And I know she’d re-ell her beloved friends at her church charity shop who would delight in it as well. She’d come back to me with some thirty-five-year-old advice from a friend who’d also traveled through South Dakota. And I’d take it. Or at least look into it. Because why not? More joy.

Only she’s dead now.

And church is closed.

And the water runs to a different ocean on this side.

My family has hunkered down in the mountains of Montana for the month of September. A relief to unpack a little.

The house we are in is not a shingle style beach house with hardwood floors and bead board bathrooms

It’s angular, modern and mostly made of glass. The floors are cement and it has a stunning 360-degree mountain view.

Sunlight is the key feature. Just like my mother’s home by the sea, every minute of the day is beauty-filled.

But I’ve been a little edgy here.

Then yesterday I turned my head a saw a hot air balloon out the side mountain window (yep, I have side mountains).

And it found me.

The unopened emotional e-mail I’ve been sending her all this time. Longing for her affirmation and excitement. Her questions, her light dusting of judgment.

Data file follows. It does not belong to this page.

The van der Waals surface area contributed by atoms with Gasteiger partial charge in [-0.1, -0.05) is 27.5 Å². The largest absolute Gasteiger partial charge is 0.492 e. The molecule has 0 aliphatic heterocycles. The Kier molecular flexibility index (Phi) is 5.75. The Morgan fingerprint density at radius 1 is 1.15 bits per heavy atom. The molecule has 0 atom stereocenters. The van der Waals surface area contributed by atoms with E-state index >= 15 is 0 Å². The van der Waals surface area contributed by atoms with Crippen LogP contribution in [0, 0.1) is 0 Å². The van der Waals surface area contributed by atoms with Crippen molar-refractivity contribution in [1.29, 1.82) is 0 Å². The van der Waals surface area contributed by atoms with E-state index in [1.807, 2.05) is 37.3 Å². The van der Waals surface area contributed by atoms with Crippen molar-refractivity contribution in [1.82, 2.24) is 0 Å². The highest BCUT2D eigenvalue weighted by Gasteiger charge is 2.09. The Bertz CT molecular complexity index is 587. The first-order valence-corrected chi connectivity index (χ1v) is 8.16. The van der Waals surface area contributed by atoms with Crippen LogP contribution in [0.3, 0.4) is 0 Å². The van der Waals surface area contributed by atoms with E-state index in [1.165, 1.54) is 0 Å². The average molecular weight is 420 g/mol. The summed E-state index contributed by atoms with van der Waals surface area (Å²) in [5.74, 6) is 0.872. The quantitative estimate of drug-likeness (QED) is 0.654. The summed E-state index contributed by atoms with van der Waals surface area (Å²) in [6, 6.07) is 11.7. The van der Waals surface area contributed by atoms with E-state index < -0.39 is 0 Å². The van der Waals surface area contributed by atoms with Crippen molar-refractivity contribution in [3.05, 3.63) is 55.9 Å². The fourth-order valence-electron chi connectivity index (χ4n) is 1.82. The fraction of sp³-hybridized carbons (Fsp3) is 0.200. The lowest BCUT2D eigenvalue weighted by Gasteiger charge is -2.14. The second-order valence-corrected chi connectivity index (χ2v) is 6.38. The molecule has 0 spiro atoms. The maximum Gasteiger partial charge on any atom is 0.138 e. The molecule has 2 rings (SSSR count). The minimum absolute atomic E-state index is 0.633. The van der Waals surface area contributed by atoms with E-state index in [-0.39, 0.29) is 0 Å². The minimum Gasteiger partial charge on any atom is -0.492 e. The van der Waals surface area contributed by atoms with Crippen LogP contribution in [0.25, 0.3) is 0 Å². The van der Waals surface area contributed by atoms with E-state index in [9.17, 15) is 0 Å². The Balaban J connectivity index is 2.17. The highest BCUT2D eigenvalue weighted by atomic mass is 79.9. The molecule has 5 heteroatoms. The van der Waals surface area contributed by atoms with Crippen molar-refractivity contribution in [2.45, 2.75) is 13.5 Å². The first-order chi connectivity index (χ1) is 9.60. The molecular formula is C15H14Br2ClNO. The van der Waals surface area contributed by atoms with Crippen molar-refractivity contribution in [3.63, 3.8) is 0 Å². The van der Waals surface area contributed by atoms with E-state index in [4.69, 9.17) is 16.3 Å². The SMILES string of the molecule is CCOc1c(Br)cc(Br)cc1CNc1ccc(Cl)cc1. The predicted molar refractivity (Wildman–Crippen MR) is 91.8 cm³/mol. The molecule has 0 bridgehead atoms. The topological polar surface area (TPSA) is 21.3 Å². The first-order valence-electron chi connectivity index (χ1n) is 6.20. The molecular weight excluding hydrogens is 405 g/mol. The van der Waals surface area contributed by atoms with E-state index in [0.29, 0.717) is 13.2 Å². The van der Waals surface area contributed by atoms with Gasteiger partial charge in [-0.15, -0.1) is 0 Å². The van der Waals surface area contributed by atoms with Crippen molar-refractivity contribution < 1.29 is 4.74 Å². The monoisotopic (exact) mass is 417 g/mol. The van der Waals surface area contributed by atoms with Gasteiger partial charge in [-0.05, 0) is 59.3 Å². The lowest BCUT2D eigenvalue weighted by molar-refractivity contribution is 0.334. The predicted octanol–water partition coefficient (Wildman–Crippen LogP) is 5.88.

Longing for her.

And I will do this forever.

I know this to be true.

Her death is my continental divide.

My water runs different now.

No wonder I needed movement, and mountains and a million miles.

I keep wondering if there is a place, some specific spot across our five-ish divides where the water hovers, pulled almost equally in both directions?

Frozen, Liquid, Gas. A constant shape shifting, reinventing.

Our bodies are mostly water aren’t they?

Which way does your water flow?

Me? I think I know.

Meghan Riordan Jarvis is a psychotherapist, author, wife, and mother of three. After losing both her parents within two years of each other she began Grief Is My Side Hustle. (www.griefismysidehustle.com).




Meghan Riordan Jarvis is a trauma and grief-informed psychotherapist, speaker, educator, writer, wife, and mother of three.